I was frustrated. I wanted to get to the end of the line and be done already. But that was not in my powers. So I did the next best thing.
I asked myself, “What can I do?”
At first I thought about flirting with a pretty girl. But I didn’t see any girls who struck me as pretty to flirt with.
Then I thought, “Feeling physical peace would be nice.”
So I chose it, and I did it, and I felt it. This is something that especially resonates with me. I felt my feet solidly on the ground. I slowed my breathing. I felt the air move around me. That hour of physical peace, since that is something I’m great at, and something that gives me deep wonderful feelings, was pretty cool.
I looked at the other people in the long line at the airport, and saw some of them arguing, some of them fighting, some of them rolling their eyes and fidgeting. Yet some were incredibly happy: a man held a guitar case and stood listening to music on his headphones. A mother and father joked with their three kids, and the three kids laughed together. An employee seemed very glad to help the line move forward, directing us where we needed to go.
I remembered the sermon, and the Reverend’s take on the situation that God had wanted to come down to earth in all His glory but, unable to appear fully, had done the next best thing. Would it be enough? God might have wondered. But giving life, and spirituality through life, was what many people in the world needed, and it was what God could do well. It was, I thought, better than enough.
* * *
I remembered the king who had rejected the gift of a child to care for, wanting more troops to fight his war instead, and losing terribly. I remembered Mary, Joseph and the three shepherds who had embraced their unexpected gift, and brought Jesus to the world.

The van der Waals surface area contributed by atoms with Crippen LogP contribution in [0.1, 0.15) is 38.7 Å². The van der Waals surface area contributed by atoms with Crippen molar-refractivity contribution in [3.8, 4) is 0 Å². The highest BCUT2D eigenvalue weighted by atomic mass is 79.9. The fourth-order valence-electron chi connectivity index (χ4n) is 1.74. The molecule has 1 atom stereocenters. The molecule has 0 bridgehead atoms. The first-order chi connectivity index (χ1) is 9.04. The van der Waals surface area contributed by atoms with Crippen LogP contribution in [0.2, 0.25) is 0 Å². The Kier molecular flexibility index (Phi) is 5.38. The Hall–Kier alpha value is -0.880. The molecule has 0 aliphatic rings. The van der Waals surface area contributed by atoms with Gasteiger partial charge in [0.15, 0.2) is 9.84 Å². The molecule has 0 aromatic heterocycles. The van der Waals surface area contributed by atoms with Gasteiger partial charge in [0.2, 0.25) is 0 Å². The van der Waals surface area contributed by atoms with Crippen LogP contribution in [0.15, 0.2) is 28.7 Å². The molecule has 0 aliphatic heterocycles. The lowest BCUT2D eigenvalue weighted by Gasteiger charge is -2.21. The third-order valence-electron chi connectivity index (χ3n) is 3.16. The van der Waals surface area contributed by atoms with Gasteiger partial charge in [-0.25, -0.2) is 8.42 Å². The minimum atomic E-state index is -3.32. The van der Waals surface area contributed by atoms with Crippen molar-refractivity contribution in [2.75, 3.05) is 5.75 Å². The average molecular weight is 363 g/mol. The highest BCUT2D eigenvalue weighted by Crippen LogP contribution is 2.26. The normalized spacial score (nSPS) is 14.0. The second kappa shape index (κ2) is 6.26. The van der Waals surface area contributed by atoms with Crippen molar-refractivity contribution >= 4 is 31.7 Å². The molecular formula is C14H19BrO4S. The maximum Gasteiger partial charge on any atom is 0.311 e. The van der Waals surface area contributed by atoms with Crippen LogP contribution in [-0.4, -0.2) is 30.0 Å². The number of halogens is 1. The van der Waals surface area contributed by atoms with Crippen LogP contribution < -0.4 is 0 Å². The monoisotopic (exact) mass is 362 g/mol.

I remembered the Reverend’s grandfather. He made his son a gift when he could not buy his son a gift. I remembered the grandfather’s fear that his son would reject what he had made. I remembered how that handmade gift became a lifetime treasure.
I remembered the Reverend’s father. He wanted his dad to be healthy again. Or at least he wanted to be in the nursing home with his dad every day. I remembered how the Reverend’s father had relived his experiences with his dad, by writing a letter every day.
I remembered how the Reverend remembered his dad by keeping the box in his office.
And I remembered first-hand, how the Reverend had anxiously began a sermon when he wanted to give us a new approach to life.
Would we accept what he had to give?
When had the Reverend accepted that, although he could not perform miracles directly, he could bring them around by way of his sermons? Was it hard for him to accept that he swept people off their feet with sermons? Was it hard for him to acknowledge to himself that it felt wonderful to give sermons?
“It is better to give, than to receive,” he had said. And he concluded:
“For unto us, a child is born. For unto us, a son is given.”